WORTHINGTON — Immigration policy, the U.S.-Mexico border, DACA (Deferred Action for Childhood Arrivals) and other immigration-related topics will all be discussed during this Sunday’s immigration forum at First Lutheran Church in Worthington.
Beginning at 10:30 a.m., speaker, communications scholar and author Dr. Cari Lee Skogberg Eastman will share what she’s discovered during more than 10 years of empirical research of the U.S.-Mexico border and the immigration debate.
“All are welcome and the real emphasis is coming together to learn to be open-minded about seeing each other as a common humanity and moving forward to honor all people affected by the issue of immigration,” Eastman said.
The Sioux Falls, S.D. woman will focus on discerning fact from fiction and providing advice to individuals about sources of information and the information they receive.
“We are in an era where there’s so much information coming so quickly and in so many directions, it’s often hard to sort out the fact from the fiction,” she said.
Eastman will also address misunderstandings and misrepresentations of immigrant-related topics, including the nature of the undocumented population, assimilation, push-pull factors (including American employers and “taking American jobs”) and how laws and policies affect people on both sides of the border.
“Forty-percent of that (undocumented) population came here on legal visas and overstayed their legal visa,” Eastman said. “We need to take into account that we need the workers and employers in the United States, but really in the end, everyone benefits if we come up with a system that honors both — the need for workers, but coming up with a legal way for those workers to come so they’re not having to be paid under the table or trying to do this in an illegal fashion.”
Eastman’s interest in the U.S.-Mexico border and immigration issues was triggered in 2004 when she began working toward earning her Ph.D.
From a media literacy and communication angle, Eastman focused on images and communication being disseminated at that time. She was curious what effect they had on shaping the public’s perception of immigration.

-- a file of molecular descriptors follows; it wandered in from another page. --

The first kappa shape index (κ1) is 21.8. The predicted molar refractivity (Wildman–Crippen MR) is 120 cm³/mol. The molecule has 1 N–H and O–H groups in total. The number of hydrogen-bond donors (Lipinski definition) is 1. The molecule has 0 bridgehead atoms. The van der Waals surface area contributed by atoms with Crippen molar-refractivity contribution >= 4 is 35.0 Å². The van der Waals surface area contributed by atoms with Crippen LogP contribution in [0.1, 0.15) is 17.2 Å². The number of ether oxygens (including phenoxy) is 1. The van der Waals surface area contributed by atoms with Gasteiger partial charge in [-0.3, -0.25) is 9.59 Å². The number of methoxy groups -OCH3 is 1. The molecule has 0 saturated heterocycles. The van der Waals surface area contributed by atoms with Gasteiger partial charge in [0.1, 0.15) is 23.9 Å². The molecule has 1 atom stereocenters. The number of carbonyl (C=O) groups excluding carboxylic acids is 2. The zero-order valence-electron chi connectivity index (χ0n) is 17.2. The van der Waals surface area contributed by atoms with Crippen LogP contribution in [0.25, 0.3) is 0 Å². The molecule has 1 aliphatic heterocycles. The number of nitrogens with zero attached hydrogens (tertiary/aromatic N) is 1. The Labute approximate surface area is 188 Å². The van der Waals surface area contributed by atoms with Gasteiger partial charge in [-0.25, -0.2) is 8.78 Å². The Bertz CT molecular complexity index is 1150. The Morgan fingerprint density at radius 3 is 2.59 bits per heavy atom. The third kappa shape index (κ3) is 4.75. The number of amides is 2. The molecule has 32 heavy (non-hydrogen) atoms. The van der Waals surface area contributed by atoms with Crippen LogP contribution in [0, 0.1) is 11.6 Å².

“When the economy is running smoothly and things are good overall in the American economy, we don’t hear so much about immigration,” Eastman said. “When things tend to be a little more unsteady for American workers or problems arise, immigrants are often a target of the ire of those that are looking for better jobs or feeling that something is wrong with the system.”
Language like “floods” and “tidal waves” were used frequently in the early 2000s, and a post-9/11 fear took a lack-of-national-security narrative.
Eastman was also interested in how immigration communications were being disseminated to Americans in the midwest, west and east regions far from the border.
“Many of them have never been to the border,” she said. “How is their perception and understanding of the border influenced by the stories that come directly from those areas?”
The Rev. Jeanette McCormick, pastor at First Lutheran Church, said the church decided to host Sunday’s immigration forum to learn how to continue to reach out to, and better serve, the community.
“We have several people — and myself included — who feel understanding immigrants and the immigration reality of Worthington is a huge piece of that, so we hope that will be a useful tool toward making that happen,” she said.
McCormick called Eastman a wealth of knowledge with a fair approach to discussing the often sensitive and difficult topic.
“She doesn’t demonize either side and tells a lot of helpful truths,” McCormick said. “She helps people see the blinders of their own positions but also respect other’s positions, and that’s where we need to start from if we’re going to come up with any solutions.”
McCormick said the congregation is excited to have Eastman speak and hopes that the public feels comfortable to join — whether for the entire two- to three-hour presentation, or to come and go as necessary.
“We really want people from a variety of opinions to come,” she said. “If we can’t sit down and talk to one another, we’ll probably stay stuck in the same broken conversations that we’re in now.”
The event won’t take a strictly Christian angle, but Eastman said she will address what the gospel could be telling Christians to do in response to the issue.
“I want to provide a safe, comfortable environment we can act as a civil society and speak together about this topic and really do away with the labels that have been placed,” Eastman said. “It’ll be an environment where people can come together and learn and better understand these issues without feeling like they’re under attack because they’re asking questions.”
A free-will offering lunch will be served following the presentation. Free-will childcare will also be provided by the youth group.
For more information, contact McCormick at (612) 636-1533 or email email@example.com.